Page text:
“Trust me, if I don’t fuck with you, I keep it consistent”
Lute is a signee of J. Cole’s Dreamville imprint, which like most vanity labels has a major league partner in Interscope Records. That’s not a bad thing. Vanity labels get to flex and try things their bigger name partners don’t. Vanity labels get to showcase up and coming rappers their bigger name partners won’t. The rapper born Luther Nicholson might not have gotten his break were it not for his friendship with Cole, but he’s far from being someone with no talent who just got put on out of nepotism. In fact what I consistently noticed throughout “Gold Mouf” is a polished rapper with incredible confidence and humility all in the same package.
“Only person that I’m up against is me
I’m hella humble, don’t mistake that shit as weak
Show my daughter if she fall it’s cool, just get back on your feet
I’m here to give you all these tools and then my life’ll be complete”
I don’t want to oversell how refreshing a song like “Life” is, but considering the hundreds of albums that demand my attention year after year, no one said boo about “Gold Mouf” to me and I’m sitting here wondering why. It’s easy to say J. Cole wouldn’t put on anybody whack and leave it at that but made rappers put whack ones on all the time and promote them like they’re God’s gift to rap. Meanwhile I’m blown away by the quiet thoughtfulness of the Diego Ave and Swish produced “Be Okay” where he gets real about the hardships we all deal with on a daily basis. “I found peace within/focus on myself but still be checkin in/hard to call on certain friends, walls be closing in… life’s a bitch, I understand.” Damn.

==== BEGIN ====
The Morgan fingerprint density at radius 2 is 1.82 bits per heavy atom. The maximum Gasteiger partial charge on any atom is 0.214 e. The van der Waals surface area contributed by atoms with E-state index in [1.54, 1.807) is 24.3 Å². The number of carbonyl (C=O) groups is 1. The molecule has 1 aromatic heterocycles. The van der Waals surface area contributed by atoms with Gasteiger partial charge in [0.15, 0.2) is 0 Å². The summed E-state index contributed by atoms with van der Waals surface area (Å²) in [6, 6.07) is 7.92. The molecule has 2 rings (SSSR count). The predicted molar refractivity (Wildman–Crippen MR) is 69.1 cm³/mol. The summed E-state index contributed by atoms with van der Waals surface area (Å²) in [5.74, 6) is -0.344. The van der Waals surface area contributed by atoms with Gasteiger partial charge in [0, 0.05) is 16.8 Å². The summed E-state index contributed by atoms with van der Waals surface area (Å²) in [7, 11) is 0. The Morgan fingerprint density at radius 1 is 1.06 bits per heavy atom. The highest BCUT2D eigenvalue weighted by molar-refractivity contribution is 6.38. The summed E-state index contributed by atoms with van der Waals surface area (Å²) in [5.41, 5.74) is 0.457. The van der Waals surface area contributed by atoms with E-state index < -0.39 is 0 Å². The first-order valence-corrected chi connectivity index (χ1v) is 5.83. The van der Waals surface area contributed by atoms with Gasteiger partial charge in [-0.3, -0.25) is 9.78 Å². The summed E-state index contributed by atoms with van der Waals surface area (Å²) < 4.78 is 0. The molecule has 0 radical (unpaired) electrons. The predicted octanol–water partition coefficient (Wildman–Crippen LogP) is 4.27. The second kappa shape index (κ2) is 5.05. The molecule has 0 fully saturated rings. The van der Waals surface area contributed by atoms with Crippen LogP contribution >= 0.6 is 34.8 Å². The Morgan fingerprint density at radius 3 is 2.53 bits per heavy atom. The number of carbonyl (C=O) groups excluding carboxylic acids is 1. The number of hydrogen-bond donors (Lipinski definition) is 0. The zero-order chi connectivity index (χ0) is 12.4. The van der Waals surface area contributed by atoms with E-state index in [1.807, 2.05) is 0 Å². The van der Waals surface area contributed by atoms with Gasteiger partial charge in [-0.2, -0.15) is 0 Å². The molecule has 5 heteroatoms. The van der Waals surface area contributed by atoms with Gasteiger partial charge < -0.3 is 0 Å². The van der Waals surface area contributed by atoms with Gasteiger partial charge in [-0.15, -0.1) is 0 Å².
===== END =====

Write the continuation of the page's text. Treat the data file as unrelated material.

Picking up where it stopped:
This is not an “either/or” equation. I’m not saying rap can only be either thoughtful and introspective or be boisterous and extroverted. What I’m saying is that the former is more rare than the latter, because everybody likes to hear about success and aspire to it themselves. It can be a pleasant escape from reality, while real sentiments like “On a scale of 1 to 10, anxiety be nine” on “Eye to Eye” featuring Cozz just don’t fit into the narrative of fast life and fast cars, iced out watches and big booty bitches. “Trying to meditate more and start drinking less.”
“Gold Mouf” is just one pleasant surprise after another. From ROMderful giving us the modern day 9th Wonder vibes on “Amen” with Little Brother, to the thumping Marco Polo “Flossin'” featuring Westside Boogie (told you being thoughtful and flashy don’t have to be mutually exclusive), to the soulful “Ghetto Love” produced by and featuring Blakk Soul (along with Ari Lennox), it’s one good vibe after another whether you play the album sequentially or let random play skip to a track. Lute doesn’t disappoint.
My colleagues at RR recently had a discussion about how 2021 had been an “off year” for rap, without any albums that were really outstanding or worthy of acclaim. I’m happy to say that Mr. Nicholson is here to change that narrative for the better, and I’m disappointed to say that the musical landscape has become so crowded that an album like “Gold Mouf” can wind up almost completely overlooked. Hopefully that’s about to change.